Open-angle glaucoma is over twice as likely to affect adults with diabetes. This common type of glaucoma results from a buildup of pressure inside the eye, which damages the optic nerve, so it can no longer send visual information to the brain.
Glaucoma takes many forms, some of which have no apparent symptoms until they cause permanent vision loss. Our comprehensive eye exams include tonometry tests to detect signs of glaucoma so your eye doctor can create a plan to curb its effects.
The lenses in your eyes are usually clear but can cloud over time. This clouding forms cataracts and they can gradually obscure your vision as they grow larger. Cataracts tend to show up later in life, but diabetes puts you at a higher risk for developing them sooner.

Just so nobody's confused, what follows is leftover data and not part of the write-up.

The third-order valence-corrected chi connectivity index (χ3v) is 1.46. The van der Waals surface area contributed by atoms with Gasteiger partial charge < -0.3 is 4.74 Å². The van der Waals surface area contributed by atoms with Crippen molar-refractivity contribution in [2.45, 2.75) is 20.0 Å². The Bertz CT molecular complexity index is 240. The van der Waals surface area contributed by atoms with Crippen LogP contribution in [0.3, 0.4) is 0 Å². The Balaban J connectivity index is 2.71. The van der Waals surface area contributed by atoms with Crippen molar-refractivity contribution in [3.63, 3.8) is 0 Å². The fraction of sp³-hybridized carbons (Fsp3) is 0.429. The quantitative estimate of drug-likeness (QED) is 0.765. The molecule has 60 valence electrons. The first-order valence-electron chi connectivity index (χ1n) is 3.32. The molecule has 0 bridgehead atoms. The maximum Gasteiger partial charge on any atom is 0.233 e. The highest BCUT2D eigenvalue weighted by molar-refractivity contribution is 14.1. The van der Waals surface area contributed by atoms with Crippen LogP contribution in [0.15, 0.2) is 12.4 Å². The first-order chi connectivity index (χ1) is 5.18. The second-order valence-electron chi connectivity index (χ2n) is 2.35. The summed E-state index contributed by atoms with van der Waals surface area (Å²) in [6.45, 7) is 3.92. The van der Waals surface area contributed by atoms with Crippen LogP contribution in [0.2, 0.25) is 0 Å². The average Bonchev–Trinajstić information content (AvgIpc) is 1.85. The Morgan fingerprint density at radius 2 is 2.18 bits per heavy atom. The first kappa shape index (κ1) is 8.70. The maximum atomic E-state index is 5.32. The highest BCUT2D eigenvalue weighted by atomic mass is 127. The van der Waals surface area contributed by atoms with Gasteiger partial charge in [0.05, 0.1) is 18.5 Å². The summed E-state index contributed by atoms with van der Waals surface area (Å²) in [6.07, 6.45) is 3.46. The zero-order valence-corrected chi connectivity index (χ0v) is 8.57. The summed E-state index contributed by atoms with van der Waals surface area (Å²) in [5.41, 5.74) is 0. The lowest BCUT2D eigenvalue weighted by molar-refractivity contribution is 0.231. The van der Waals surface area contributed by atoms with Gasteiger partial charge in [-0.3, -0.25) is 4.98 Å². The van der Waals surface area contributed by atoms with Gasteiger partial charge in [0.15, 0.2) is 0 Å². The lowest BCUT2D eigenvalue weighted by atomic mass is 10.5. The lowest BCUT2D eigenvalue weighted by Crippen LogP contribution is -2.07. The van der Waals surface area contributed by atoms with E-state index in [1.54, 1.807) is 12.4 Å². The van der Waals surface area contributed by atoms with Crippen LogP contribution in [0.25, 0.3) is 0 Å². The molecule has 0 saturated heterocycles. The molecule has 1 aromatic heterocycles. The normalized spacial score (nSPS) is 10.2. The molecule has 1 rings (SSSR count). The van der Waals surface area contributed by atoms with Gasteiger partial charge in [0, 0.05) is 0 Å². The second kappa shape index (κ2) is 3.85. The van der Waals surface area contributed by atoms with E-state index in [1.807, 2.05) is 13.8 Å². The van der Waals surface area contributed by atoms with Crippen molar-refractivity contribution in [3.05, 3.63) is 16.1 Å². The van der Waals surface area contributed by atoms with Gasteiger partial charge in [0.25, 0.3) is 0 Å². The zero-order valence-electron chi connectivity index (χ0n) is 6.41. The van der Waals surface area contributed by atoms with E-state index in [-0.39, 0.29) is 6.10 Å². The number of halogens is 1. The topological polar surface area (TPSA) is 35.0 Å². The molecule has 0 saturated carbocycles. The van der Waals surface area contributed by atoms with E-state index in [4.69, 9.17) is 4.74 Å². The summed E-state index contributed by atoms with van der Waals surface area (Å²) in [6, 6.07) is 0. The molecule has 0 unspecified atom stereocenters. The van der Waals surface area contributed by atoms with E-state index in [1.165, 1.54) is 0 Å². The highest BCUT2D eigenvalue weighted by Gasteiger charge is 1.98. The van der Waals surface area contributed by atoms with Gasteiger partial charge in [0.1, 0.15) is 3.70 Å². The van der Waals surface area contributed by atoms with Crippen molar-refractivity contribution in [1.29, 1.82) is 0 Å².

During an eye exam, your eye doctor can identify and diagnose cataracts before they create significant visual challenges. Once we diagnose you with cataracts, we can explore options for surgically removing them.
The blood vessels that nourish your retina can be damaged by high blood sugar, resulting in a disease called diabetic retinopathy. Diabetic retinopathy is the most common cause of vision loss for those with diabetes.
Advanced diabetic retinopathy can lead to diabetic macular edema. Diabetic macular edema is characterized by swelling in the macula, which handles central vision. Macular swelling can permanently impair your central vision, impacting your ability to read, drive, or recognize other people’s faces.